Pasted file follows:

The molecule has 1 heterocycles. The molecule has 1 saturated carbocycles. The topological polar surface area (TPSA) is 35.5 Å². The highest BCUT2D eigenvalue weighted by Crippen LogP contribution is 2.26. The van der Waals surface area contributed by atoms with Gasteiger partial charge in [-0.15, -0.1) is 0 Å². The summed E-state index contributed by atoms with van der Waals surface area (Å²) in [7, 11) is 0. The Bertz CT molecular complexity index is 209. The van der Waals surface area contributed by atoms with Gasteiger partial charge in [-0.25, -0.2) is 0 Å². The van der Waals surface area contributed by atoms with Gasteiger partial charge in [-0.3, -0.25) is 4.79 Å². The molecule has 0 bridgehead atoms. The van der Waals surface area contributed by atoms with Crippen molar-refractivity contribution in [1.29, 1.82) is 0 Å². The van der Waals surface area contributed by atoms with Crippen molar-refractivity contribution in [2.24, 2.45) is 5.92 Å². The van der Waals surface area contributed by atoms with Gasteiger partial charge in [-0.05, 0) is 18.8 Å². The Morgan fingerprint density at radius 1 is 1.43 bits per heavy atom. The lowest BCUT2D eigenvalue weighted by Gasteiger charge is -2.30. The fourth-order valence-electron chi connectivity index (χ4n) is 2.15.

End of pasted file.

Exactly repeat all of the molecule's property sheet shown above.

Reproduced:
The molecule has 1 heterocycles. The molecule has 1 saturated carbocycles. The topological polar surface area (TPSA) is 35.5 Å². The highest BCUT2D eigenvalue weighted by Crippen LogP contribution is 2.26. The van der Waals surface area contributed by atoms with Gasteiger partial charge in [-0.15, -0.1) is 0 Å². The summed E-state index contributed by atoms with van der Waals surface area (Å²) in [7, 11) is 0. The Bertz CT molecular complexity index is 209. The van der Waals surface area contributed by atoms with Gasteiger partial charge in [-0.25, -0.2) is 0 Å². The van der Waals surface area contributed by atoms with Gasteiger partial charge in [-0.3, -0.25) is 4.79 Å². The molecule has 0 bridgehead atoms. The van der Waals surface area contributed by atoms with Crippen molar-refractivity contribution in [1.29, 1.82) is 0 Å². The van der Waals surface area contributed by atoms with Crippen molar-refractivity contribution in [2.24, 2.45) is 5.92 Å². The van der Waals surface area contributed by atoms with Gasteiger partial charge in [-0.05, 0) is 18.8 Å². The Morgan fingerprint density at radius 1 is 1.43 bits per heavy atom. The lowest BCUT2D eigenvalue weighted by Gasteiger charge is -2.30. The fourth-order valence-electron chi connectivity index (χ4n) is 2.15.